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JavaScript memory model demystified

Why primitive values are not allocated on the stack

Zhenghao He's photo
Zhenghao He
·Jan 24, 2022·

7 min read

I admit this title is a little clickbaity. Maybe a more accurate title should be “the JavaScript memory model that is implemented in the current version of V8 demystified (with some oversimplification)”.

There are a wealth of resources online such as this claiming that in JavaScript primitive values are allocated on the stack while objects are allocated on the heap. This idea is false, at least this is not how the language is implemented in the majority of JavaScript engines I have seen. I am typing in this post so that I can link to it and save myself some time in the future.


  1. All JavaScript values are allocated on the heap accessed by pointers no matter if they are objects, arrays, strings or numbers (except for small integers i.e. smi due to pointer tagging).

  2. The stack only stores temporary, function-local and small variables (mostly pointers) and that's largely unrelated to JavaScript types.

They are all implementation details

First of all, the JavaScript language itself doesn’t mandate memory layout. You cannot find the term “Stack” or “Heap” used in the ECMAScript specification. In fact, I doubt you can find anything about memory layout in any language specification - even for C++, which is considered much more low-level than JavaScript, does not have the terms defined in its standard.

These are considered implementation details. Asking how JavaScript handles memory allocation is like asking if JavaScript is a compiled or interpreted language. It is a wrong question. What is interpreted or compiled is not the languages but instead implementations - we can easily build simple AST interpreter for JavaScript, or a Stack-based virtual machine, or static LLVM compiler to native code.

However being an implementation detail doesn’t mean it is a myth. You can trivially check this yourself by doing memory profiling in Chrome DevTools. If you want the ground truth, you can always look up the source code for the VM - at least for V8 it is all open-sourced.

Everything is on the heap

Again, all of the examples in this post are based on V8’s implementation. The V8 source code is from commit Id a684fc4c927940a073e3859cbf91c301550f4318.

Contrary to common belief, primitive values are also allocated on the heap, just like objects. I covered how JavaScript values are implemented in V8 in details in this post.

If you don’t want to really dig into V8’s source code, there is an easy way that I can prove this to you.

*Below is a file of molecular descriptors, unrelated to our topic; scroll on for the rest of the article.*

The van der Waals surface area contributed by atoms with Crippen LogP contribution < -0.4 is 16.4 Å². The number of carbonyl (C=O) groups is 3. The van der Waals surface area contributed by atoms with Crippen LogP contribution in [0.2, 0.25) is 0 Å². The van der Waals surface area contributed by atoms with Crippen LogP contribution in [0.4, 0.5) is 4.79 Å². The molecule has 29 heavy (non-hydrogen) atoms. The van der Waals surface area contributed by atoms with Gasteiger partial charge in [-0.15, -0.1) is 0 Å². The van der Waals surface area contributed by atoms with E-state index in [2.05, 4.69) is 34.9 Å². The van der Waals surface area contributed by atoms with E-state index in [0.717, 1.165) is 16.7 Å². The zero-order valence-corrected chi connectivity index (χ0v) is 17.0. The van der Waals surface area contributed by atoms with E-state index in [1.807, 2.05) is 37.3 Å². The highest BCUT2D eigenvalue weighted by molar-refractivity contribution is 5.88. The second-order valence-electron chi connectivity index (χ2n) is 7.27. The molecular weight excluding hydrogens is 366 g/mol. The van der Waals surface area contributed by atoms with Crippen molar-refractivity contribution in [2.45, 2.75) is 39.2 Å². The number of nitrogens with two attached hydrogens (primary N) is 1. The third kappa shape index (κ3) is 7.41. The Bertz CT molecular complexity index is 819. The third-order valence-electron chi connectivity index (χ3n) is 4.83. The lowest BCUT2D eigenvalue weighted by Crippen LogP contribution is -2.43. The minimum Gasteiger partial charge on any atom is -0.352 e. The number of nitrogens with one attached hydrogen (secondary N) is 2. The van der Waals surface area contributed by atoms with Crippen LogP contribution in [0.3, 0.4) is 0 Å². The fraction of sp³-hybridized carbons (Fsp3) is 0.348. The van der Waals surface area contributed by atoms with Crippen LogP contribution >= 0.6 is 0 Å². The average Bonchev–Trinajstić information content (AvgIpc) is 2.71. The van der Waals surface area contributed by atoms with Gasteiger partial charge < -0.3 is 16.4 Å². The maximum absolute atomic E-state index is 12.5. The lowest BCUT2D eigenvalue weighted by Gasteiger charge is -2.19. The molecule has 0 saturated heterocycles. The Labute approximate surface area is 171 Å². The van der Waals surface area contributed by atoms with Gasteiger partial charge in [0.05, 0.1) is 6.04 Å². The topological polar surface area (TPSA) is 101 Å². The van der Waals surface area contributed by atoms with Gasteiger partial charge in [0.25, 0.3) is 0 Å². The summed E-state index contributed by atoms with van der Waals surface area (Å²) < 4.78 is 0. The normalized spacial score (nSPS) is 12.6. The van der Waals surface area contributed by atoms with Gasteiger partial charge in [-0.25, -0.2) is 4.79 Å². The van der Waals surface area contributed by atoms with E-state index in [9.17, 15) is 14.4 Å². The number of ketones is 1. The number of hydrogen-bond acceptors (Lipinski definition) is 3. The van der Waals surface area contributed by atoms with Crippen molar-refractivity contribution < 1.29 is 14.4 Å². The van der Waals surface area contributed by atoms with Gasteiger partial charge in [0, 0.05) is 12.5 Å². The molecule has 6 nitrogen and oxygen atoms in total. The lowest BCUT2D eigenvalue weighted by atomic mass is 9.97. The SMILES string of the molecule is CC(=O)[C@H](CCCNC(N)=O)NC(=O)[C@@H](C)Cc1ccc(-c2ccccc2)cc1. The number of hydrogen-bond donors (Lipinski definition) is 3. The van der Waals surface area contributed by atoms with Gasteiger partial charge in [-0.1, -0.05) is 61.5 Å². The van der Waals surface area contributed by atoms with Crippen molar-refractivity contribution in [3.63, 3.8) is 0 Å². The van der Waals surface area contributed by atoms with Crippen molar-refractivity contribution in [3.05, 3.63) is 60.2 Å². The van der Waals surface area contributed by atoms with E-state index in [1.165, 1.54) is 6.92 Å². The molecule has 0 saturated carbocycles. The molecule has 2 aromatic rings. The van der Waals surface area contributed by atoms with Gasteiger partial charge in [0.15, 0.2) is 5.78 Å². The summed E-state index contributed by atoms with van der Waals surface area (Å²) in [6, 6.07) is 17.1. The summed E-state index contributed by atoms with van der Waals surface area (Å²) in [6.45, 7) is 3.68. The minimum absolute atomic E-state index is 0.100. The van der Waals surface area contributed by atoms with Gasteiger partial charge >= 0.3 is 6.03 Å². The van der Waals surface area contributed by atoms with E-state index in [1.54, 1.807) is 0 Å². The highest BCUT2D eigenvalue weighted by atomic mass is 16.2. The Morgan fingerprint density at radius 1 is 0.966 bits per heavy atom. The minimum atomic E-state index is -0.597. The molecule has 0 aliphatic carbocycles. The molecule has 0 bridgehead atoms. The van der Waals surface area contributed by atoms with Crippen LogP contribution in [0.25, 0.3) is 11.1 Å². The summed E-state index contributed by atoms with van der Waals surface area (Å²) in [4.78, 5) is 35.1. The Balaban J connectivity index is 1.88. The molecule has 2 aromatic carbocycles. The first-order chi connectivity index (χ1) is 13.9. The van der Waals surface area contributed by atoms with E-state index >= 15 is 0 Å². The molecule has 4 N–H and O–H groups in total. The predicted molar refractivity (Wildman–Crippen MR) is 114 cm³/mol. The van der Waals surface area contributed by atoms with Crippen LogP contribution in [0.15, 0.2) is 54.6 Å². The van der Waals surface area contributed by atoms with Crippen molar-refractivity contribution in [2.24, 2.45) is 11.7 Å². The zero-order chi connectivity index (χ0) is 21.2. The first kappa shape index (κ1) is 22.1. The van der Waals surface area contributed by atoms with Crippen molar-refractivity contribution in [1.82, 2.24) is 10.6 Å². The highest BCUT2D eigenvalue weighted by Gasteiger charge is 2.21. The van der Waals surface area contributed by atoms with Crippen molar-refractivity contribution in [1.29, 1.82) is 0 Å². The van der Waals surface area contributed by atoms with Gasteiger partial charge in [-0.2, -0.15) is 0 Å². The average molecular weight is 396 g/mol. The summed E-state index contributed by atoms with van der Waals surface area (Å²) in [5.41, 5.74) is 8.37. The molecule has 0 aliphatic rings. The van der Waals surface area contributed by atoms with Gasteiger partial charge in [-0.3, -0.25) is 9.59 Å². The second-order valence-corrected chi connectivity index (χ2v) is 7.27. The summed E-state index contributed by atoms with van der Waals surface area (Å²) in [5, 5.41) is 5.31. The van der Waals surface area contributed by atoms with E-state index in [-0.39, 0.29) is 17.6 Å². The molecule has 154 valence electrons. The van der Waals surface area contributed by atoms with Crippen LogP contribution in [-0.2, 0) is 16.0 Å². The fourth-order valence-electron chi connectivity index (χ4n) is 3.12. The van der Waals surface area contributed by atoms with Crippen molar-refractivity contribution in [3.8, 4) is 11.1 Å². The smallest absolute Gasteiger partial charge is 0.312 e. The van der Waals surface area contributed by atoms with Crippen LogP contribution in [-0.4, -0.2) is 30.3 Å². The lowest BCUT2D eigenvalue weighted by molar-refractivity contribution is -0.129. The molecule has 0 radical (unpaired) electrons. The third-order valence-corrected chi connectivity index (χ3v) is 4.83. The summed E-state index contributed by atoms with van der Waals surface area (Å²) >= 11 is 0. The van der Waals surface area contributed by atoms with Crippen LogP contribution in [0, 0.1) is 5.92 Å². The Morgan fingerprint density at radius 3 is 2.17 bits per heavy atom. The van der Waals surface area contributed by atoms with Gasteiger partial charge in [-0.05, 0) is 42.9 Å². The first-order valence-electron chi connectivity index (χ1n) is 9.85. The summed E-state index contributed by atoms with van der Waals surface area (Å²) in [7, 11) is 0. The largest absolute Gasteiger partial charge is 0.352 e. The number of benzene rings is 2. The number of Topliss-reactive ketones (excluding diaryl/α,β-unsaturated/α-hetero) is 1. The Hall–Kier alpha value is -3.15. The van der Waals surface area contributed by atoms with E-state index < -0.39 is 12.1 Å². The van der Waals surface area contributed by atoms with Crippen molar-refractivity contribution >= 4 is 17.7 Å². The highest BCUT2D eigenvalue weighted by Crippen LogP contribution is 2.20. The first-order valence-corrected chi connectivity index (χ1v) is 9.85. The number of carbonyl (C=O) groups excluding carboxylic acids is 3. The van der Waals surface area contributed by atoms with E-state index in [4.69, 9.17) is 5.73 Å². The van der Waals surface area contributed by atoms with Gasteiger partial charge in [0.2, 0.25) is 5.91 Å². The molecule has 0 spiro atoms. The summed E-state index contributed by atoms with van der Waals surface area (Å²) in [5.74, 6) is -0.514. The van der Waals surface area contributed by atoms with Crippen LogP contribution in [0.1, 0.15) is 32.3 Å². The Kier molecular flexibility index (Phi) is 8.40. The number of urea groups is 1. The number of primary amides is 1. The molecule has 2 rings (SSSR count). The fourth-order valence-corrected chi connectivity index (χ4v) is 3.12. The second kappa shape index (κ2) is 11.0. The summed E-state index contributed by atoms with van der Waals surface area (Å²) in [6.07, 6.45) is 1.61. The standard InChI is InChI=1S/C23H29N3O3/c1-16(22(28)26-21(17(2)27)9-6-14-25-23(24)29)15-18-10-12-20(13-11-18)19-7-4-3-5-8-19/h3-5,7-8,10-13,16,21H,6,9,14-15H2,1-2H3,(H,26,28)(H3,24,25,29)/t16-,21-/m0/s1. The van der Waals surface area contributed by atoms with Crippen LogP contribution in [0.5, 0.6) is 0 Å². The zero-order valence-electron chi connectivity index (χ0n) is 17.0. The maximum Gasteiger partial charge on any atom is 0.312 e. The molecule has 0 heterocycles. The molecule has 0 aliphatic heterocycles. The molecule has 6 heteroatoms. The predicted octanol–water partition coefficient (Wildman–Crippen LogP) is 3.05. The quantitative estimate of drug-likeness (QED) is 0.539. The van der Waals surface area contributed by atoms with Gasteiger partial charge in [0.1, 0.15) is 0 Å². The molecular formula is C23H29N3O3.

1. First use node --v8-options | grep -B0 -A1 stack-size to get the default size of stack in V8 on your machine. For me it outputs 864 KB.
  2. Create a JavaScript file. Create a giant string and use process.memoryUsage().heapUsed to get the size of the heap used.

This is a script that does that:

function memoryUsed() {
    const mbUsed = process.memoryUsage().heapUsed / 1024 / 1024
    console.log(`Memory used: ${mbUsed} MB`);



const bigString = 'x'.repeat(10*1024*1024)
console.log(bigString); // need to use the string otherwise the compiler would just optimize it into nothingness


The size of the heap memory used before we create the string was 3.78 MB. alt

After I create a string of a size of 10 MB, the heap memory used increases to 13.78 MB alt

The difference between the before and after is precisely 10 MB. See the stack size we printed out before, it was only 864 KB - there is no way the stack can store such a string.

Primitive values are (mostly) reused

String interning

A quick question: for our 10 MB string created by 'x'.repeat(10*1024*1024), does an assignment (e.g. const anotherString = bigString) duplicate the string in memory so that we end up with 20 MB in total allocated on the heap?

The answer is no - there is no duplicate strings allocated. You can easily verify this by adding const anotherString = bigString after the declaration of bigString and check to see if the heap memory size increases or not.

You can also check this via memory profiling using Chrome DevTools. alt

Create a html file with the following snippet:

    <button id='btn'>btn</button>
    const btn = document.querySelector('#btn')
    btn.onclick = () => { 
        const string1 = 'foo'
        const string2 = 'foo'

Run the memory profiling and click on the button to create two variables with the same string value foo. alt